May 30, 2017/Looking Beneath the Criticism

My youngest granddaughter has always had a true affinity for animals. It is one of her gifts that can spend hours with various animals and ‘train’ them to do things they might not be thinking about doing! She is also horse…crazy. And I mean CRAZY. If there is any way possible to connect her school work with the equestrian field, she will find it.

Horses and animals are her passion in life. It has become clear to me that her working future will need to have something to do with animals in order for her to be happy.

She has recently begun riding again after first being thrown from a horse and breaking her ankle, and then tripping outside and breaking it again. As expected, mom was a bit ‘fraught’ with worries when she went to her 4-H horse show and it came to jumping. The first show it wasn’t too bad as the jumps were merely two-feet. But, on Saturday, they were only jumping 2-feet and six inches.

Mom said ‘NO’ and a meltdown occurred. (Mom won out.)

While my granddaughter saw this as a challenge that she wanted to experience, my daughter had genuine grounds to call a halt: she hadn’t taken a jumping lesson for some time due to being out twice with injuries, the pony had seriously acted up getting onto the trailer earlier in the day; the jumps were at the top of the pony’s ability; and what is she fell again and re-injured herself?

My granddaughter just wasn’t ready to participate. Mom was correct in her assessment in criticizing my granddaugther’s judgment.

Most of the riders at the show received comments from the judges on why they earned certain standards in different classes and how to fix certain problems (like lead changes) and what to work on for future events. This feedback is an example of the ‘good’ criticism we can experience.

Dealing with criticism, however, is tough.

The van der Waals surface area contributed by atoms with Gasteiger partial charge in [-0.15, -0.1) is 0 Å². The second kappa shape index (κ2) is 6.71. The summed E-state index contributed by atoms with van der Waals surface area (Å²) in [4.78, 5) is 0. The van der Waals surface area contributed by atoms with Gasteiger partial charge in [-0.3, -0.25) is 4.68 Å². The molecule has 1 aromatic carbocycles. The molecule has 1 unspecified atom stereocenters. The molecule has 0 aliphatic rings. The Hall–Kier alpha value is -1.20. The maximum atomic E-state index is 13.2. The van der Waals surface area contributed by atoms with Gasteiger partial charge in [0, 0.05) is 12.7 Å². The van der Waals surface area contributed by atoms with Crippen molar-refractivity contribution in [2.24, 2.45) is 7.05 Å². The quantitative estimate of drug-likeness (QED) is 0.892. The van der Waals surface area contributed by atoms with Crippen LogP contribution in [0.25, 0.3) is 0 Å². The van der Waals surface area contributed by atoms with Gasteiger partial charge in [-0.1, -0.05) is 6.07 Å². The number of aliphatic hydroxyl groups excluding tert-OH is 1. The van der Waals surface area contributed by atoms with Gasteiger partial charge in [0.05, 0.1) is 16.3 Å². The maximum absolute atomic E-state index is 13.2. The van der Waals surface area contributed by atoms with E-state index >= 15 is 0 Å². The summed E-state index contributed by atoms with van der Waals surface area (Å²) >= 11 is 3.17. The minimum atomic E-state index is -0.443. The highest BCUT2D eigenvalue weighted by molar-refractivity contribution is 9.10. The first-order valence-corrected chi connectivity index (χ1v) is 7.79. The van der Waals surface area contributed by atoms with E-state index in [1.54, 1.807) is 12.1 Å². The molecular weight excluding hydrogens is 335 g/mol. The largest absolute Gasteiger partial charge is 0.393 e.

The last thing Christians want to hear (no matter how much we may pretend we want to accept it…is CRITICISM. In most of the recordings of Jesus’ time on earth, His criticism is wrapped up in parables so that what He is saying doesn’t immediately ‘sting’ his audience. In this passage below, however, as Jesus is about to be taken away right before his audience with the Jewish leaders and Pilate, Jesus has given up such subtly and rebukes his audience in a manner in which should have shamed the ones to whom it was directed.

Matthew 26: 49-55-And forthwith he came to Jesus, and said, Hail, master; and kissed him. And Jesus said unto him, Friend, wherefore art thou come? Then came they, and laid hands on Jesus, and took him. And, behold, one of them which were with Jesus stretched out his hand, and drew his sword, and struck a servant of the high priest’s, and smote off his ear. Then said Jesus unto him, Put up again thy sword into his place: for all they that take the sword shall perish with the sword. Thinkest thou that I cannot now pray to my Father, and he shall presently give me more than twelve legions of angels? But how then shall the scriptures be fulfilled, that thus it must be? In that same hour said Jesus to the multitudes, Are ye come out as against a thief with swords and staves for to take me? I sat daily with you teaching in the temple, and ye laid no hold on me.